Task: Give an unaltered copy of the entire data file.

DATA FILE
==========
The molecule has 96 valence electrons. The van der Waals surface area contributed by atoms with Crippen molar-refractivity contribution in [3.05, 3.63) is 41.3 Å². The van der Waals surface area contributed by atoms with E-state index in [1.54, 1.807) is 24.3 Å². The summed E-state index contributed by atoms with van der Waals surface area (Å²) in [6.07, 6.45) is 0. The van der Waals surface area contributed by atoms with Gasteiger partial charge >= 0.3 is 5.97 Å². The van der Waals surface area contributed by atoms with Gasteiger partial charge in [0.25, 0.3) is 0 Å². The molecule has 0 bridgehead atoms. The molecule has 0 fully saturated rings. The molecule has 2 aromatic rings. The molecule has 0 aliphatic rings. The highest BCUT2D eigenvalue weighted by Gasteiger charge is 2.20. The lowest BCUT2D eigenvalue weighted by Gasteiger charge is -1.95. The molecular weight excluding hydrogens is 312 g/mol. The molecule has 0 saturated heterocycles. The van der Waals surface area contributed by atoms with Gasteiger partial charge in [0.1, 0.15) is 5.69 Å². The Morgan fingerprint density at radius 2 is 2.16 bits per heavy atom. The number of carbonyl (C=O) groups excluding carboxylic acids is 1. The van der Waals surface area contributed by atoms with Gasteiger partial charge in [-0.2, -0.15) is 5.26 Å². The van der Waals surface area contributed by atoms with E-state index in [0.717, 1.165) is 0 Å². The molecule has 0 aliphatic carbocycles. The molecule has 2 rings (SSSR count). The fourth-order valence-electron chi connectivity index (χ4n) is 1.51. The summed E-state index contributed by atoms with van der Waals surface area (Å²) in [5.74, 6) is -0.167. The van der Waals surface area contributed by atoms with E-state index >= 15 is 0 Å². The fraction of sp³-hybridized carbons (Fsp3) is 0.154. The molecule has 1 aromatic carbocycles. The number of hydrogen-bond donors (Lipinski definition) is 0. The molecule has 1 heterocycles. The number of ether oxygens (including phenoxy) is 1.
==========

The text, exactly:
The molecule has 96 valence electrons. The van der Waals surface area contributed by atoms with Crippen molar-refractivity contribution in [3.05, 3.63) is 41.3 Å². The van der Waals surface area contributed by atoms with E-state index in [1.54, 1.807) is 24.3 Å². The summed E-state index contributed by atoms with van der Waals surface area (Å²) in [6.07, 6.45) is 0. The van der Waals surface area contributed by atoms with Gasteiger partial charge >= 0.3 is 5.97 Å². The van der Waals surface area contributed by atoms with Gasteiger partial charge in [0.25, 0.3) is 0 Å². The molecule has 0 bridgehead atoms. The molecule has 0 fully saturated rings. The molecule has 2 aromatic rings. The molecule has 0 aliphatic rings. The highest BCUT2D eigenvalue weighted by Gasteiger charge is 2.20. The lowest BCUT2D eigenvalue weighted by Gasteiger charge is -1.95. The molecular weight excluding hydrogens is 312 g/mol. The molecule has 0 saturated heterocycles. The van der Waals surface area contributed by atoms with Gasteiger partial charge in [0.1, 0.15) is 5.69 Å². The Morgan fingerprint density at radius 2 is 2.16 bits per heavy atom. The number of carbonyl (C=O) groups excluding carboxylic acids is 1. The van der Waals surface area contributed by atoms with Gasteiger partial charge in [-0.2, -0.15) is 5.26 Å². The van der Waals surface area contributed by atoms with E-state index in [0.717, 1.165) is 0 Å². The molecule has 0 aliphatic carbocycles. The molecule has 2 rings (SSSR count). The fourth-order valence-electron chi connectivity index (χ4n) is 1.51. The summed E-state index contributed by atoms with van der Waals surface area (Å²) in [5.74, 6) is -0.167. The van der Waals surface area contributed by atoms with E-state index >= 15 is 0 Å². The fraction of sp³-hybridized carbons (Fsp3) is 0.154. The molecule has 1 aromatic carbocycles. The number of hydrogen-bond donors (Lipinski definition) is 0. The molecule has 1 heterocycles. The number of ether oxygens (including phenoxy) is 1.